Purpose: For Pencil Beam Scanning systems, AAPM TG-224 recommends measuring the depth of the distal 90% depth dose (DR90) to within 1 mm of baseline daily. To meet this criteria, often expensive QA devices specifically designed for energy verification must be purchased. We present a novel technique to add this capability to an inexpensive daily QA device and evaluate its accuracy.
Methods: 1 cm of plastic water was placed on the surface of a standard daily QA device and held in position by a custom 3-D printed mount to minimize daily variation. The beams were delivered parallel to the surface of the QA device into the plastic water. The scatter was detected on the ion chambers below to obtain dose versus depth. The beams were delivered from gantry 90 and 270 to mitigate the effect of positioning errors. Custom software was developed to obtain the raw readouts from each chamber. A cubic spline was fit to each distribution and the DR90 for the two measurements were extracted, averaged, and compared to baseline. To test sensitivity, energies expected to have DR90 just outside the 1 mm threshold were delivered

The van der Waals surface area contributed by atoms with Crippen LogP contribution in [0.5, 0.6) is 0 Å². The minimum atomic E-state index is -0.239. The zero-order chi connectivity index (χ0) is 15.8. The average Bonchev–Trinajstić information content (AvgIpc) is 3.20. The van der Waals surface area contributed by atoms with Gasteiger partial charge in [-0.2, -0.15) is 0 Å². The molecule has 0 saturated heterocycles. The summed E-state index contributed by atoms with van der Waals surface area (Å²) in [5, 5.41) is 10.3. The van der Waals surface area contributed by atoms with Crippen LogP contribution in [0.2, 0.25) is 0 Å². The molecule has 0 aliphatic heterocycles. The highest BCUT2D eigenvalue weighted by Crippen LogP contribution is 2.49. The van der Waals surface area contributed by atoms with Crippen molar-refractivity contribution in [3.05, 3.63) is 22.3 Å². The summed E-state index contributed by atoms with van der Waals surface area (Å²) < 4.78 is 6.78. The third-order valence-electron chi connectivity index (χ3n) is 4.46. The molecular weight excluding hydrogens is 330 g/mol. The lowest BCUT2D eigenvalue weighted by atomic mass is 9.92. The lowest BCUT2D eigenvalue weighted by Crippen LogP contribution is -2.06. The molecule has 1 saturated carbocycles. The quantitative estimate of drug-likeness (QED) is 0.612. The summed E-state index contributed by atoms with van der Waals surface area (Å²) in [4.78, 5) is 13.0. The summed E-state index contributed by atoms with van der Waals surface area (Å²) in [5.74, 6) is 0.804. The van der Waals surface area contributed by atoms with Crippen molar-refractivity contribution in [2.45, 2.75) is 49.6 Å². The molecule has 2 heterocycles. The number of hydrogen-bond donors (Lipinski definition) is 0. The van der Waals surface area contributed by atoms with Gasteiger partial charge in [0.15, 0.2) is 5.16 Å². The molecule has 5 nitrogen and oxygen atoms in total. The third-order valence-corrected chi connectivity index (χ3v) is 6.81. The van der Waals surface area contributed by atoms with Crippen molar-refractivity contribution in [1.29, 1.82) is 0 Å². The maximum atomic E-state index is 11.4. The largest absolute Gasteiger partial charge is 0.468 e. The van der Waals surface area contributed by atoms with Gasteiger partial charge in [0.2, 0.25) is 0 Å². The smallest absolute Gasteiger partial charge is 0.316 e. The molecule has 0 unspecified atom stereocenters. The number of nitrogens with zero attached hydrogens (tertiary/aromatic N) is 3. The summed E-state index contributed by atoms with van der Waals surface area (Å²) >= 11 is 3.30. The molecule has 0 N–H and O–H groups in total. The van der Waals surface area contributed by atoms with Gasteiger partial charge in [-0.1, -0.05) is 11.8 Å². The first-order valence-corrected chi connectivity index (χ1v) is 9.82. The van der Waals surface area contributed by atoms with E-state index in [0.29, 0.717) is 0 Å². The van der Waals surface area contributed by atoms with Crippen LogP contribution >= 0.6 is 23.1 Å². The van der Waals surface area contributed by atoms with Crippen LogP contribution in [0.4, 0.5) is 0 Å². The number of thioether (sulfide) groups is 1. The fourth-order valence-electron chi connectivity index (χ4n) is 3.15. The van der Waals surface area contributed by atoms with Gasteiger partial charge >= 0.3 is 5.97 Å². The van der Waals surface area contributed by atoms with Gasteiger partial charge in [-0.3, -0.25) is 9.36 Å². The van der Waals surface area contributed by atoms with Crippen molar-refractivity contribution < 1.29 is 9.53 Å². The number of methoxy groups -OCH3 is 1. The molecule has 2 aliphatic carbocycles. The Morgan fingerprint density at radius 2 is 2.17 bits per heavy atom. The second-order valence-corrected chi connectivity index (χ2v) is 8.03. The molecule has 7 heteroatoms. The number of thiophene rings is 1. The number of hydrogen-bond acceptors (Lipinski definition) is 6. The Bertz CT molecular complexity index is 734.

Results: The DR90 spot positions measured using this method have a standard deviation under 0.2 mm from baseline using this method, meeting the measurement accuracy recommended by TG-224. The DR90s from the sensitivity test had an average discrepancy of 0.3 mm from expectation. The software reliably flagged spots with an expected 1.5 mm difference as failing.
Conclusion: Compared to dedicated spot range measuring devices such as multi-layer ion chambers, use of the commercial daily QA device has the advantage of being relatively inexpensive and simpler for operators to use. The same device is used for daily machine output and spot position checks with the same setup, speeding up the daily QA measurement.
Funding Support, Disclosures, and Conflict of Interest: Dr. Cardan receives honorarium and consulting fees from Varian Medical Systems